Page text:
Before we go any further, let’s first pin down whether your target is to take better notes in meeting or minutes in meeting. While both are used to sum up key points in a meeting, they are not exactly the same.
Meeting notes are exactly what the name means —, notes. These are short references to thoughts, priorities, deadlines, data and everything else that’s important to your meeting. However, minutes are more formal, and often include:
- A list of everyone who attended the meeting
- An absentee list
- When the meeting began and when it adjourned
- Key topics covered in the meeting
- Any actions taken and/or decisions made during the meeting
The material contained in minutes is not that different from the meeting papers, but a more formal style follows. The explanation is that minutes serve as legal evidence of what’s covered in the sessions, and are regarded by the court and auditors as such.
Minutes serve as a core document that touches on everything that is important to the meeting, but you also want to take your own notes separately from the minutes of the meeting. Maybe note-taking helps with your creative process, or it makes it easier for you to understand how to document details. That is where notes from the meeting come in handy.
Although meeting notes aren’t as formal and organized as minutes, when writing them you do need to follow a certain structure. Otherwise, your notepad could end up cluttered with confusing shorthand sentences that offer very little context and detail.
The goal is to keep your notes as clear as possible without any major information being lost. Here are a few hints:
- Start taking meeting notes before the meeting.
Sounds crazy, I realize. Meetings are long enough as they are, so perhaps not really enticing is the thought of spending more time talking about them. Preparation, however, will help you out here, particularly if you’re not experienced with taking notes (or tend to take the wrong details off during a meeting).Identify the purpose of the meeting before you get started. Set out what the meeting is about and what the expected outcome is.
From there, design an outline that includes details like:
- Date and time of the meeting
- Purpose of the meeting
- Who is involved in this discussion
- What should be accomplished
- Any questions that need to be answered
- Action items and next steps
- Deadlines and milestones
Keep in mind that an informal conference with an official agenda would possibly not come along. If that’s the case, simply ask the person arranging the meeting a few questions that will help you define the intent of the conversation and the expected outcome.
For this situation we will suggest planning a list of questions by constructing the outline around the central goal. That way, you ‘re going to have an idea of what to watch for.
2. Don’t worry about capturing every word.
Think back to your days at college. Recall trying to write down every word that your algebra teacher said, hoping to catch something on the test? Around the same time, it was difficult to keep up and listen. Although many people write very little during meetings, it is equally inefficient to attempt to write down every word.
Consider dividing your notes into the following sections to boost efficiency:
- Action items
Seek to keep your sentences short, just write down keywords, decisions and assignments. Try using a version of the meeting minutes process for more formal meetings or occasions where you’re the appointed note-taker, which is simply a visual record of everything that happened at a meeting. Although meeting minutes are a whole other subject, collecting the most valuable details is a major part of the strategy.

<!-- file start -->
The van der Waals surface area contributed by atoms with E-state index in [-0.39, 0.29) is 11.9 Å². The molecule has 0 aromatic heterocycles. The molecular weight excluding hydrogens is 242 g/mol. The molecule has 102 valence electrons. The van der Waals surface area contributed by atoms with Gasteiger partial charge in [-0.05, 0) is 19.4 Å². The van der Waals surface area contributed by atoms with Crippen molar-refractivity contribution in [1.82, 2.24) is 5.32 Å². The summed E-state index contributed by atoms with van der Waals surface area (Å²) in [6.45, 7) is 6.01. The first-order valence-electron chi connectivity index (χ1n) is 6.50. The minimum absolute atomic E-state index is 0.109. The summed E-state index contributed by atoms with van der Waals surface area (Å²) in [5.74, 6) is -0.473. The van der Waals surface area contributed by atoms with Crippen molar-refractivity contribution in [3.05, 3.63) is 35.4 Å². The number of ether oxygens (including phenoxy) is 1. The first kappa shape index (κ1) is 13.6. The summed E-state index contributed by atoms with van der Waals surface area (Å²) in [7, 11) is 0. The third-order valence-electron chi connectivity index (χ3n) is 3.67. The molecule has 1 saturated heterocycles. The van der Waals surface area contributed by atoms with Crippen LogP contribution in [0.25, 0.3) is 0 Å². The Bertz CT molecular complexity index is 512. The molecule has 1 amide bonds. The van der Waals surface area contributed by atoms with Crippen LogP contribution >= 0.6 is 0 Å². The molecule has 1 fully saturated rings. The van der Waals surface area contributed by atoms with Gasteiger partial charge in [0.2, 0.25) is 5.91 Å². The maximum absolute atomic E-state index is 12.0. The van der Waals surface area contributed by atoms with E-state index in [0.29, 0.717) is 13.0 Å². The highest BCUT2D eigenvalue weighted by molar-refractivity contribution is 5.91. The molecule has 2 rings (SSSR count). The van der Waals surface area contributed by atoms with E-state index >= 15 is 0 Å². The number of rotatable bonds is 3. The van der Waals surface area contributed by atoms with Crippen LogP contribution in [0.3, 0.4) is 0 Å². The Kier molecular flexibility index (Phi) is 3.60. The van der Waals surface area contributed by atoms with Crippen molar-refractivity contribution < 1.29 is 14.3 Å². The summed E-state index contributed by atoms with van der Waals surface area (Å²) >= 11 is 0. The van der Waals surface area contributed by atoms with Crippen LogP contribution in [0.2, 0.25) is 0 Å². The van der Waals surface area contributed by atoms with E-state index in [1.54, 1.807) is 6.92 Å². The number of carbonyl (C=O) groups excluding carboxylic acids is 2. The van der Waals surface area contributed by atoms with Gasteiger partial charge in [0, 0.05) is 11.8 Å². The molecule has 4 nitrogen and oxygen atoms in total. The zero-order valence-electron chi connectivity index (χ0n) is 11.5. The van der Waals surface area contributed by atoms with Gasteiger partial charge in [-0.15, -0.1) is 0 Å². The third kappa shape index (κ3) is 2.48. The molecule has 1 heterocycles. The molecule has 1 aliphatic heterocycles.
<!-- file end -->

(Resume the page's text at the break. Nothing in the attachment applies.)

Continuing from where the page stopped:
3. Meeting notes should focus on what comes next.
One might say that capturing action items is the most important reason to take notes in the first place—the reason the meeting is happening at all. Be sure to write down all actionable items, decisions, and recommendations—and sum them up in your own words to reinforce your understanding of what’s supposed to happen next.
Record items as they come up, rather than after the meeting when time starts to mess with your memory. This will ensure that you capture the most accurate information.
4. Organize toward action.
Note-taking alone won’t help you retain information or remember due dates. You have to revisit that information to get the most value out of it. One of the hardest parts of note-taking is staying organized. So, after the meeting, add your notes to your CRM and turn action items into tasks, with reminders, due dates, and all.
5. Find a retention strategy that works for you.
Whether you’re a persistent highlighter or a believer documenting every word verbatim, bad news — these methods aren’t working very well. Some of the most important things about note-taking to remember is that if you want to develop your memory or learn new concepts, you need to put some significant effort into it.
6. Simplify your messages using codes
If you have a meeting at the end of the week, you probably won’t have the time to learn shorthand over the next few days. Or, maybe it isn’t worth it for you to learn shorthand because you only have four or five meetings a year. You can still speed up your writing by using simplified codes.
7. Taking quality meeting notes is easier than you think
Regardless of whether you are taking minutes or simply jotting down the key points of your latest meeting, keeping your notes as structured as possible is crucial. The above tips will help you avoid turning your notepad into an illegible mess.
Also, having strong note-taking skills does not mean recording the conversation word by word. This means being able to sum up relevant details in a few words, concentrating primarily on the things that need to be learned. You will be taking high-quality meeting notes in no time when you are able to do that.
Check out my related post: How to get honest feedback from your team?